Editor’s note: In our continuous effort to make this blog as compelling as possible to our large and diverse audience, we are expanding the scope of the Bing Webmaster Center blog. Starting with this post, we will host occasional posts from “guest bloggers” from within Microsoft who work on search or use search-related technologies in their daily jobs. They will offer the perspective of a user of search engine optimization (SEO) services (just like you!) rather than that of a search engine offering prescriptive SEO advice. Let us know what you think and what topics you’d like to see covered in future posts with a comment here. Thanks for being a member of the Bing Webmaster Center community!
Today’s guest blogger is Vincent Wehren, who led the SEO effort for the new Office.com. Office.com has grown to become the 30th largest site in the world, and has tens of millions of pages of indexed content. He’s been an SEO for three years and leads the International team responsible for improving content optimization, reducing content duplication in the index, and optimizing site search performance, among many other duties. I am very pleased to introduce him to the SEO community.
— Rick DeJarnette, Bing Webmaster Center team
Office.com is the companion website to Microsoft Office. With over 200 million unique visitors per month, 6 million content pages in 38 languages, and roughly 500 community contributors, the site offers product and support info as well as productivity content such as templates, images, clip art, and add-ons.
As part of building Office 2010, Office.com went through a complete redesign. In addition, the content management system and the server infrastructure behind it were also rebuilt to run on top of SharePoint 2010. As a side benefit, this major revamp also provided us with some opportunities to improve on our SEO capabilities.
Over a couple posts, I would like to share some of the SEO challenges we faced at Office.com and some of the decisions we made in the hope that you will find it useful for your site—big or small.
A new URL structure for our pages
Backed by the recommendations that came out of a site review that we did in collaboration with an external SEO vendor, we defined a global SEO strategy and list of priority items to go after. Our core focus during the development phase was on site architecture and other items that required code work to be done by our team of developers.
One of our top priorities was improving our URL structure to become more search engine-friendly. We already had a relatively flat folder structure—never more than one/two folder levels deep—but the URLs of our pages only contained a cryptic document ID, which made sense to our internal content management systems (CMS) but not to search engines (or users, for that matter). So, as part of the redesign, we wanted to have support for keyword-based, search-engine friendly URLs.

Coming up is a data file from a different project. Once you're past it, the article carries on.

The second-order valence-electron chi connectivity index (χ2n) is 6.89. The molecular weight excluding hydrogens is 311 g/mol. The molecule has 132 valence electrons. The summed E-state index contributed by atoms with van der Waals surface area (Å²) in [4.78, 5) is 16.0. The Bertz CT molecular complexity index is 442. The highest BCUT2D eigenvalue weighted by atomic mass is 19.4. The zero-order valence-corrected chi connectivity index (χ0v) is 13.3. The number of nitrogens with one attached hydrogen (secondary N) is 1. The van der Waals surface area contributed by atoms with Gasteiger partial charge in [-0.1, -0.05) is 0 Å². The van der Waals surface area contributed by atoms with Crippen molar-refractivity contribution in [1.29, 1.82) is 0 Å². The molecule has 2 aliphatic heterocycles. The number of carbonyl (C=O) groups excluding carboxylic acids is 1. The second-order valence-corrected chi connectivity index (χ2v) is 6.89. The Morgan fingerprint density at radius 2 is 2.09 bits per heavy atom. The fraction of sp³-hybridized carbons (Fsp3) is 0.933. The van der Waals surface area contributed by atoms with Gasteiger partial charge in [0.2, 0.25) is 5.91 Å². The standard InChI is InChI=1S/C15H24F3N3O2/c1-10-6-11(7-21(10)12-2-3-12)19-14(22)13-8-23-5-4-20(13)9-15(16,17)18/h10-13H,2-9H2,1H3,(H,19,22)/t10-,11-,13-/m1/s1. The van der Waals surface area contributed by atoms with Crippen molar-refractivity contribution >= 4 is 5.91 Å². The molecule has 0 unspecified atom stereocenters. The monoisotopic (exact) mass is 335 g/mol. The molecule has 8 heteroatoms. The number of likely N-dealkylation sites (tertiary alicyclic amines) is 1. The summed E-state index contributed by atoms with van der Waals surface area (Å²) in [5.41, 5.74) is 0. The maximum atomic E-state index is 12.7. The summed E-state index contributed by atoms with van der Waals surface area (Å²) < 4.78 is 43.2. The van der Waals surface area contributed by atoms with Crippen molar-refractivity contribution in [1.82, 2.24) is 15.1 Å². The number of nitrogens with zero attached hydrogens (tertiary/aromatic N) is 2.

The motivation behind this is fairly straightforward:
- People often copy and paste URLs verbatim into their blogs, forum comments, or web pages instead of using text.
- At that point, the URL text becomes the anchor text for the link.
- Anchor text is evaluated by the search engines to tell them more about the page the link is pointing to and keyword-focused.
- Anchor text of inbound links is generally regarded as a top SEO ranking factor.
- So, if all you have is a cryptic URL, this isn’t going to add any “keyword power” to your page, but using a keyword-based URL will give you the additional “keyword power” you need to help your page rank for the included terms.
But that’s not really all:
- The URL itself is also very likely a part of the search engine’s ranking equation, so having meaningful keyword-focused text helps with this too.
- Finally, if the URL matches the search terms for a given query, that part of the URL will be bolded in the results page, which can help increase click-though and traffic to your page.
With a need to scale for hundreds of thousands of articles and a large number of languages, we decided to simply re-use the existing page title and algorithmically build the display URL. We created something that loosely works as follows and which doesn’t differ a whole lot from what some other content management systems or blogging software solutions do:
- Start with the document title.
- Replace spaces and other non-boundary tokens (such as apostrophes, underscores, etc.) with hyphens.